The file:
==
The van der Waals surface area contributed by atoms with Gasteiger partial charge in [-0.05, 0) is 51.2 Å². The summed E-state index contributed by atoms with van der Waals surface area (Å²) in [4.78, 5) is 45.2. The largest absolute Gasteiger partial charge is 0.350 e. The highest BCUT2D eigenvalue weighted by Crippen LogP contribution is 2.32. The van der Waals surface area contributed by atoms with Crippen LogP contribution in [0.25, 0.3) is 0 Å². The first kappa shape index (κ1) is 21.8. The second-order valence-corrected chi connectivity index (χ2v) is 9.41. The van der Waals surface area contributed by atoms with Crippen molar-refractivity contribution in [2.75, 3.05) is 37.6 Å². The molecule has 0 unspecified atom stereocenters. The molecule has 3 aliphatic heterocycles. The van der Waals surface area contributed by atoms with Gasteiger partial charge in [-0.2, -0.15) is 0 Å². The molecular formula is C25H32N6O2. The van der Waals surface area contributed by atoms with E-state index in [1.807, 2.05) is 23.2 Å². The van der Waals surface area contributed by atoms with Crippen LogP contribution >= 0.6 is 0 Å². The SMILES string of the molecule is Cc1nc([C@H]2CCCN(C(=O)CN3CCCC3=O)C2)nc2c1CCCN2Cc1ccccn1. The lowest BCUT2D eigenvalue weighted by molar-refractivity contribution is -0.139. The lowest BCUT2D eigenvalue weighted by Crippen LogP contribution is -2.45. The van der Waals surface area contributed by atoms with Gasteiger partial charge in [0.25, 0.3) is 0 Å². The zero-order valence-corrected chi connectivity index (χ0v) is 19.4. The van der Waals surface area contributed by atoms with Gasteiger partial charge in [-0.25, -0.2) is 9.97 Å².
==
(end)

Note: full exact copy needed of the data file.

The van der Waals surface area contributed by atoms with Gasteiger partial charge in [-0.05, 0) is 51.2 Å². The summed E-state index contributed by atoms with van der Waals surface area (Å²) in [4.78, 5) is 45.2. The largest absolute Gasteiger partial charge is 0.350 e. The highest BCUT2D eigenvalue weighted by Crippen LogP contribution is 2.32. The van der Waals surface area contributed by atoms with Crippen LogP contribution in [0.25, 0.3) is 0 Å². The first kappa shape index (κ1) is 21.8. The second-order valence-corrected chi connectivity index (χ2v) is 9.41. The van der Waals surface area contributed by atoms with Crippen molar-refractivity contribution in [2.75, 3.05) is 37.6 Å². The molecule has 0 unspecified atom stereocenters. The molecule has 3 aliphatic heterocycles. The van der Waals surface area contributed by atoms with Gasteiger partial charge in [-0.2, -0.15) is 0 Å². The molecular formula is C25H32N6O2. The van der Waals surface area contributed by atoms with E-state index in [1.807, 2.05) is 23.2 Å². The van der Waals surface area contributed by atoms with Crippen LogP contribution >= 0.6 is 0 Å². The SMILES string of the molecule is Cc1nc([C@H]2CCCN(C(=O)CN3CCCC3=O)C2)nc2c1CCCN2Cc1ccccn1. The lowest BCUT2D eigenvalue weighted by molar-refractivity contribution is -0.139. The lowest BCUT2D eigenvalue weighted by Crippen LogP contribution is -2.45. The van der Waals surface area contributed by atoms with Gasteiger partial charge in [0.25, 0.3) is 0 Å². The zero-order valence-corrected chi connectivity index (χ0v) is 19.4. The van der Waals surface area contributed by atoms with Gasteiger partial charge in [-0.25, -0.2) is 9.97 Å².